I care for my mum and dad. Both are 83. Dad has vascular dementia and mum has COPD, is quite deaf and doesn’t see that well either.
I have my own health issues. I’ve had a broken spine and have fibromyalgia. I worked for four years as a paid carer in a care home, so I’ve experienced care from all sides – I cared for people professionally, I’ve been the recipient of care when I had to be looked after myself, and now I’m giving care to my parents.
I also regularly look after my two grandchildren for my daughter, who works. Sometimes she’s needed to go into work at 5am at short notice and I’ve had to go round and help get the grandchildren ready for school. Then I go round to help my parents.
We don’t have paid carers coming in anymore. At points we have had them, and they have often caused more hassle and upset than it’s worth.
When carers were coming in to help my dad they would let themselves in at whatever time they liked. My mum would be in the kitchen and suddenly there’s a large male, complete stranger standing behind her. They didn’t ring on the doorbell or call my mum’s name first.
It really upset her and as dad was getting better, she was getting worse. If they were meant to come at 8am they’d turn up at 11am and I wouldn’t know when they were coming to coordinate when I came. One or two were brilliant, but half the time they did nothing.
There was one time when I needed a break and booked a weekend camping. I was all set up with the tent pitched and I got a call from mum who was crying down the phone saying the carers hadn’t been.
Apparently they’d spoken to my dad privately in the garden the day before – bearing in mind he has vascular dementia and his favourite word is no – and he’d told them he didn’t need them. So they cancelled the visits without telling me or my mum. Then he’d fallen getting himself up in the morning.
I know my dad. Other people and professionals don’t know him, yet they try to tell me what to do and criticise what I am doing. For example, I can’t give dad any money. He’s an alcoholic and if he gets hold of any money, he’ll spend it on alcohol, and I’ll need to deal with the consequences. So he’ll go out on the bus for a day trip with no more than £2.
Mum asks me for £100 so she can go shopping for things for the grandchildren – I can’t give it to her because if she has anything left in her purse at the end of the day he’ll find it and spend it on alcohol.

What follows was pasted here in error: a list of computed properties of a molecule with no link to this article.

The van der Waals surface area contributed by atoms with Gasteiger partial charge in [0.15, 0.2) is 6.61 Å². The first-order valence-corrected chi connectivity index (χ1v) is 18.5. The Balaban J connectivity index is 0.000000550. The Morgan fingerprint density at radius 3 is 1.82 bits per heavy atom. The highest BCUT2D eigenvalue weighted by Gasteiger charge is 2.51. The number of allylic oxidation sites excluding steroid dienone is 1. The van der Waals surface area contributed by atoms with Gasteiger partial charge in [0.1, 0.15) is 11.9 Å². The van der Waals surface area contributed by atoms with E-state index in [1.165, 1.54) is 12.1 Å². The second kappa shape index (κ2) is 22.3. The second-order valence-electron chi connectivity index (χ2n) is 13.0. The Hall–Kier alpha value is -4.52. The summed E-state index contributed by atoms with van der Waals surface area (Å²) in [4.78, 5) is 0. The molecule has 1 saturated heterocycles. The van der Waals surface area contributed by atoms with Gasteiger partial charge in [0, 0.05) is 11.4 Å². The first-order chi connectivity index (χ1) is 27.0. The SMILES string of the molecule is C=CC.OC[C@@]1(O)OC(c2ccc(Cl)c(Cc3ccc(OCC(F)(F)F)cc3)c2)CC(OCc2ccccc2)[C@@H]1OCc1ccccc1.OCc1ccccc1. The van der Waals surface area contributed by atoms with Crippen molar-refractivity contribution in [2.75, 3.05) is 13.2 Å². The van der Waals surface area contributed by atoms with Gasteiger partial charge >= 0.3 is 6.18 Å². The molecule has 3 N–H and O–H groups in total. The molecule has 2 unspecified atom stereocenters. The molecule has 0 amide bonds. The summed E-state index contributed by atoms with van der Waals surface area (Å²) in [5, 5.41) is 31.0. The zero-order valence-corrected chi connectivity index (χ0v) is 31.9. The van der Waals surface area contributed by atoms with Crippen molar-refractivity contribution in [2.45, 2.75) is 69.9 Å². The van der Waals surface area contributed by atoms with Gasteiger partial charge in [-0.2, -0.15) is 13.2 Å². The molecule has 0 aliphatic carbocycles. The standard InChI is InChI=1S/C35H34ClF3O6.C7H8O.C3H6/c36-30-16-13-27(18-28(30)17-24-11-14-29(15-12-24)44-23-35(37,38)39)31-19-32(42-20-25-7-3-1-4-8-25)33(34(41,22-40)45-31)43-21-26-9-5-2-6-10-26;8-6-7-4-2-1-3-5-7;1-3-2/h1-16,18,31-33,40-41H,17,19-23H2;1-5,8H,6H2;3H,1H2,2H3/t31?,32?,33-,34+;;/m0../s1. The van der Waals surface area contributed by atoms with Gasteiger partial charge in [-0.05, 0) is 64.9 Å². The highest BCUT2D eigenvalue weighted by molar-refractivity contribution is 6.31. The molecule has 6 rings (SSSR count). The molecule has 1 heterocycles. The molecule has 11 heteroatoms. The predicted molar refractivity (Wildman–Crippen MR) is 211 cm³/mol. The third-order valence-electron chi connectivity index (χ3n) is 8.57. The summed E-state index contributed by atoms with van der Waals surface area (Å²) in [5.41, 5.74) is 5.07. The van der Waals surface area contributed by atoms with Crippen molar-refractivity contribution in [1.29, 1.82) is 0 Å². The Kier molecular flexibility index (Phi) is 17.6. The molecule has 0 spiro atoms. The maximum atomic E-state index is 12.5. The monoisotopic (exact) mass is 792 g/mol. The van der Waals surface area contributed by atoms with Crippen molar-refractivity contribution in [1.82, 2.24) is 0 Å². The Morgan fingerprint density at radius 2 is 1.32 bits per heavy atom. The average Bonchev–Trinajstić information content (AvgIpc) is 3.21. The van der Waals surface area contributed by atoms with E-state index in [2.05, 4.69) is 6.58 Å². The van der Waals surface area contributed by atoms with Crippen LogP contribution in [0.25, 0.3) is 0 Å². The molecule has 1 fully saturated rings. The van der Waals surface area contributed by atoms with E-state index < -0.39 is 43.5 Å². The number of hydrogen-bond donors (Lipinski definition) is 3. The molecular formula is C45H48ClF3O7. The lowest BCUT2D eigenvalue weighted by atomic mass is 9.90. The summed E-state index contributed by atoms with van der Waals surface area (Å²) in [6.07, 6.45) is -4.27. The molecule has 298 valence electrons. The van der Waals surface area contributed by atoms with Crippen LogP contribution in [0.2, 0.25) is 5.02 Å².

People say it’s unfair of me and I should give him some money so he can enjoy himself. They have no idea what it’s like to be in my shoes. I’m not just fighting old age and a little bit of memory loss but dealing with the alcoholism too.
Social services and other professionals don’t see the whole picture. I haven’t had a life for years now. I don’t even have friends anymore. I never know when I’ll get a phone call and have to leave, and it’s alright to do that once or twice, but then people stop asking you to come out. I can’t ever have a drink because I don’t know when I’ll have to drive over to them.
Everyone has an opinion, but they don’t know the full circumstances. Sometimes I think that some people feel guilty when they see how much I do for my parents, because they didn’t do the same or don’t intend to in the future. So they prefer not remain friends.
If you ask dad if he wants something to eat he’ll always say no, but you put the food in front of him and he’ll eat a bit. He’s maintained his weight for years so I must be doing something right.
He hides letters – from people like the dietician. I have no idea what’s been written or arranged. He’s setting up lasting power of attorney but for my brother, not for me, and my brother is in another country. Nothing is easy.
The GP surgery is amazing. My dad’s GP knows how to speak to dad – explaining things clearly and treating him with respect. I walk in and the receptionists help me straight away – they know mum or dad are outside and could walk away any minute. I don’t have to go through everything every time or just stand there – they know the situation and they give me what I need.
I am also blessed to have a weekly carers group at a garden centre that I go to. The people there make me smile and keep me going. I attend other carer events, such as little outings if and when I can get to them, which are really good. And I’ve got my mum and dad obviously.
Despite everything, we’re happy and lucky and managing and coping. I feel very grateful to have both of my parents. My mum loves to go out – she’s dressed and ready to go out every morning. We go for breakfast and it’s lovely living in Weymouth. We did really well during the Covid lockdowns just in our own little bubble, us against the world.
But I think, what about those who can’t or don’t cope? If I wasn’t here, I don’t think my parents would still be alive. Every now and then I just walk away for a bit because I can’t cope. No one asks if I’m okay, they just ask where I was.
What about me being well and what about me doing something for myself? I’ve got a dislocated knee at the moment and am waiting for an operation, but I don’t know who will look after my parents while I’m recovering from that. No one ever says to me congratulations or well done.